EnviroMail 50 Canada - Comprehensive LC/MS/MS Pesticide Residue Scans Maximize Data Quality Using 70-90% Less Sample
ALS Canada is introducing new streamlined LC/MS/MS pesticide scan methods to meet most Canadian pesticide guidelines for waters with fewer tests, improved data quality, and with sample size reduced to only 100 mL, benefitting manual handling, freight, and our sustainability efforts.
Data Quality Improvements with LC/MS/MS
Historically, most environmental testing for pesticides has utilized single quadrupole GC/MS (Gas Chromatography / Mass Spectrometry), but in recent years LC/MS/MS (Liquid Chromatography with MS/MS detection) has become the instrumentation of choice for most pesticide analysis. LC is preferred over GC for polar, acidic, and thermally labile or reactive substances, and most pesticides (with the notable exception of Organochlorine Pesticides - OCPs) fall in these categories.
ALS Canada has now replaced all our legacy GC/MS single quadrupole pesticide methods with LC/MS/MS (excluding OCP and some soil tests), which can provide significant data quality gains, particularly in complex sample matrices, due to the use of tandem mass spectrometry and Muliple Reaction Monitoring (MRM). LC and GC techniques both isolate test analytes using chromatography prior to detection and measurement. False positives can still occur with single quadrupole mass spectrometric detection, which measures ions of specifically targeted mass:charge ratio, but with LC/MS/MS and MRM, false detections are practically eliminated. With MRM, a precursor ion is isolated in the 1st stage of the spectrometer, which is then further fragmented in the 2nd stage, with unique “daughter ion” fragments detected in the 3rd stage of the instrument. With MRM, positive detections have very high certainty, because only the correct daughter ions generated from specified precursor ions are measured. LC/MS/MS methods also usually require far less manual handling than GC/MS methods, which reduces many sources of variability and potential for analyte loss – improving precision and accuracy. For most analytes, our new LC/MS/MS pesticide scan methods offer equal or lower detection limits versus our legacy GC/MS tests.
Reduced Sample Size & Sustainability Benefits
A major advantage of our new LC/MS/MS pesticide methods is that sample volume requirements have been dramatically reduced, typically from 2 x 500 mL down to only 100 mL. For low-level tests, 3 x 100 mL samples are required. This further advances the ALS commitment to sample size reduction, assisting with faster and easier sample collection in the field, and causing less potential for manual handling risk for samplers. Sample size reduction also reduces our carbon footprint through decreased shipping weight and reduced consumable use, while also minimizing shipping and transportation costs.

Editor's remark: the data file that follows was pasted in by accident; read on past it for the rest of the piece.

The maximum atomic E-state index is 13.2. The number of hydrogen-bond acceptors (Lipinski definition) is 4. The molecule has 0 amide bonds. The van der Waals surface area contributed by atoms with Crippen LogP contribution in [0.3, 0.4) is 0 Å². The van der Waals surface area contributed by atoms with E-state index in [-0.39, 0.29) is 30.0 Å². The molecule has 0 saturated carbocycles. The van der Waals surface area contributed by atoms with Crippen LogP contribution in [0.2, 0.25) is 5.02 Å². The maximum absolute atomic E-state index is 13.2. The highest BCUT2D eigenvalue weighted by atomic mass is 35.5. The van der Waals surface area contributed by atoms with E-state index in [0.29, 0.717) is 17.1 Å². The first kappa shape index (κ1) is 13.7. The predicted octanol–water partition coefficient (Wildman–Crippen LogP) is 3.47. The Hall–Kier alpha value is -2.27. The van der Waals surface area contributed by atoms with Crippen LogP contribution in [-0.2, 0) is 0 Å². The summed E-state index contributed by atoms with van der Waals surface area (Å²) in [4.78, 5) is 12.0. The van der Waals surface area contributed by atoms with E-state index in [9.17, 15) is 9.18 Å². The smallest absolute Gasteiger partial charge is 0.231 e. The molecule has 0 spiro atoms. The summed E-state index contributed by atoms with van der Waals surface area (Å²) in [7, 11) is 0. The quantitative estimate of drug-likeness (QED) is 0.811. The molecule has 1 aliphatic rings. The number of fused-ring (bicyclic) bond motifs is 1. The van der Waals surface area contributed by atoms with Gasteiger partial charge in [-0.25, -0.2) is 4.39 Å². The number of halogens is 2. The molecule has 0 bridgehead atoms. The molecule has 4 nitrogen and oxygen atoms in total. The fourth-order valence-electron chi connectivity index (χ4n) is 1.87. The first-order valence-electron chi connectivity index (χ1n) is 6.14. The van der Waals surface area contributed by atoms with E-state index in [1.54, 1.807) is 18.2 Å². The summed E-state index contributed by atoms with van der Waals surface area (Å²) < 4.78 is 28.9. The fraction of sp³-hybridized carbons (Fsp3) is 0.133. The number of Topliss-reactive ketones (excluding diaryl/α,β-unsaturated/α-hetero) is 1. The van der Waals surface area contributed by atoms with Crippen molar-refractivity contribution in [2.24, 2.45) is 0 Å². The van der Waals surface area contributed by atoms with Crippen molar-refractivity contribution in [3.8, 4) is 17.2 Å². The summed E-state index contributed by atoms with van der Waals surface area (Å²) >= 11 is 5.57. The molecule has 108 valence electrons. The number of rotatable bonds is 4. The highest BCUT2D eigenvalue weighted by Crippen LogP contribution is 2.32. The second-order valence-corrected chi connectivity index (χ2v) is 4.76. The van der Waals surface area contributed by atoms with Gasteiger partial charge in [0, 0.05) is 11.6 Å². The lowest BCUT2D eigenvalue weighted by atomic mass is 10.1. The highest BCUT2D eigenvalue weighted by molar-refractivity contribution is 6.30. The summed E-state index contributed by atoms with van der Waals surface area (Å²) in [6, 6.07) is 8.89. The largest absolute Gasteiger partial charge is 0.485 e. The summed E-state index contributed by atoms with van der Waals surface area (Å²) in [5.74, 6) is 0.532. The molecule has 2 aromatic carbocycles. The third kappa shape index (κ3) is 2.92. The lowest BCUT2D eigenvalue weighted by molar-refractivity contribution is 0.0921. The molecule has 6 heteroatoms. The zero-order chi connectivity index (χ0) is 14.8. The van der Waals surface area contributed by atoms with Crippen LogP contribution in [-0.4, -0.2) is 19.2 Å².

Streamlined Tests to Meet Canadian Guidelines
Our new LC/MS/MS pesticide scans have also incorporated several previously separate LC/MS/MS pesticide methods, combining seven different methods to two, and reducing the total cost of analysis where our clients require comprehensive pesticide testing. Table 2 lists 66 different pesticide analytes covered by our two new scans (test codes E755 + E756), showing comparisons with most of the common Canadian pesticide guidelines and standards. Most guidelines can be met with our routine test codes, but a few require our low-level methods. The lowest limits for Chlorpyrifos and Deltamethrin cannot be met using 100 mL sample volumes, but ultra-trace methods for these analytes are being developed.
Omethoate Testing Meets New Canadian Drinking Water Guidelines
Our new E755 LC/MS/MS pesticide scan also includes testing for Omethoate, which is now required to assess the new Canadian Drinking Water Guidelines for Dimethoate (Sept 2022), which must be evaluated using the sum of Dimethoate + Omethoate (expressed as Dimethoate toxic equivalents). Routine-level test codes may be used to meet all pesticide limits under the Canadian Drinking Water Guidelines.
Sampling and Test Details
Summary details for the common pesticide tests offered by ALS Canada are provided in Table 1, including test codes, sample container requirements, preservation details, and recommended hold times. All these tests are offered out of the ALS Waterloo laboratory. ISO 17025 accreditation for our LC/MS/MS Pesticide Residue Scan methods (E755 & E756) is pending, expected Oct 2023. Existing pesticide test methods (E706, E723, E716, and E660 codes) are currently accredited. Please refer to the ALS Waterloo CALA Scope of Accreditation for current accreditation status and details. For more details about our Phenoxy Herbicides methods, please refer to EnviroMail 16. For more details about our GC/MS/MS Triple Quad Organochlorine Pesticides methods, please refer to EnviroMail 19.
Table 1. Sampling Details for Common ALS Canada Pesticide Tests
|Pesticide Test Category||Instrument||Test Code||Level||Sample Containers1||Hold Time|
|Pesticide Residue Scan 1||LC/MS/MS||E755||Routine||100 mL amber glass2||7 days|
|E755-L||Low||3 x 100 mL amber glass|
|Pesticide Residue Scan 2||LC/MS/MS||E756||Routine||100 mL amber glass2||7 days|
|E756-L||Low||3 x 100 mL amber glass|
|Phenoxy Herbicides||LC/MS/MS||E706A||Routine||100 mL amber glass2||7 days|
|E706A-T||Trace||3 x 100 mL amber glass|
|Diquat/Paraquat||LC/MS/MS||E723A||Routine||60 mL HDPE3||7 days|
|Glyphosate/AMPA||LC/MS/MS||E716A||Routine||60 mL HDPE3||14 days|
|Organochlorine Pesticides||GC/MS/MS||E660F||Routine||2 x 100 mL amber glass||7 days|
1 All tests: Preserve with sodium thiosulfate if chlorinated.
2 A single 100 mL sample is sufficient for all the E755, E756, and E706A Routine tests.
3 A single 60 mL sample is sufficient for all the E723 and E716 tests.
Please contact your ALS Project Manager for more information.
Table 2. LC/MS/MS Pesticide Scan Parameters vs. Common Canadian Guidelines.
See Full Table [PDF].